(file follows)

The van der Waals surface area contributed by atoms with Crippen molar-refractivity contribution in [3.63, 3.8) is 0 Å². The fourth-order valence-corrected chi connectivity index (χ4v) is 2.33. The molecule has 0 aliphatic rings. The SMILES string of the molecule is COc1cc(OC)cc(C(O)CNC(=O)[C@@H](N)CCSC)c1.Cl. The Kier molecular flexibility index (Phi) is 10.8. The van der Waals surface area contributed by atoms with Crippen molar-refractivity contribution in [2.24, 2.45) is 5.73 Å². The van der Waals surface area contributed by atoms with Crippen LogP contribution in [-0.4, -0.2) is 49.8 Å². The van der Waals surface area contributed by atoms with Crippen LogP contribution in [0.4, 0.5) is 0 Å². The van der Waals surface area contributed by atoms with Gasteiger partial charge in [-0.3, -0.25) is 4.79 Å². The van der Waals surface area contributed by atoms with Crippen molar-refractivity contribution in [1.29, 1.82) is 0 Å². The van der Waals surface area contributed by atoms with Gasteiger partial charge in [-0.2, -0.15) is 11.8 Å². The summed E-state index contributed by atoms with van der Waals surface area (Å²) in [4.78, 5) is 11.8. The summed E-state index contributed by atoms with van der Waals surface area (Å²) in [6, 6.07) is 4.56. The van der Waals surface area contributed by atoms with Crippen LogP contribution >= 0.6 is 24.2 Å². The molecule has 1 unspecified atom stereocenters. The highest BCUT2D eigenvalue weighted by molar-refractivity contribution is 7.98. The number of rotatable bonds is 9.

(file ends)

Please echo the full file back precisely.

The van der Waals surface area contributed by atoms with Crippen molar-refractivity contribution in [3.63, 3.8) is 0 Å². The fourth-order valence-corrected chi connectivity index (χ4v) is 2.33. The molecule has 0 aliphatic rings. The SMILES string of the molecule is COc1cc(OC)cc(C(O)CNC(=O)[C@@H](N)CCSC)c1.Cl. The Kier molecular flexibility index (Phi) is 10.8. The van der Waals surface area contributed by atoms with Crippen molar-refractivity contribution in [2.24, 2.45) is 5.73 Å². The van der Waals surface area contributed by atoms with Crippen LogP contribution in [-0.4, -0.2) is 49.8 Å². The van der Waals surface area contributed by atoms with Crippen LogP contribution in [0.4, 0.5) is 0 Å². The van der Waals surface area contributed by atoms with Gasteiger partial charge in [-0.3, -0.25) is 4.79 Å². The van der Waals surface area contributed by atoms with Crippen molar-refractivity contribution in [1.29, 1.82) is 0 Å². The van der Waals surface area contributed by atoms with Gasteiger partial charge in [-0.2, -0.15) is 11.8 Å². The summed E-state index contributed by atoms with van der Waals surface area (Å²) in [4.78, 5) is 11.8. The summed E-state index contributed by atoms with van der Waals surface area (Å²) in [6, 6.07) is 4.56. The van der Waals surface area contributed by atoms with Crippen LogP contribution >= 0.6 is 24.2 Å². The molecule has 1 unspecified atom stereocenters. The highest BCUT2D eigenvalue weighted by molar-refractivity contribution is 7.98. The number of rotatable bonds is 9.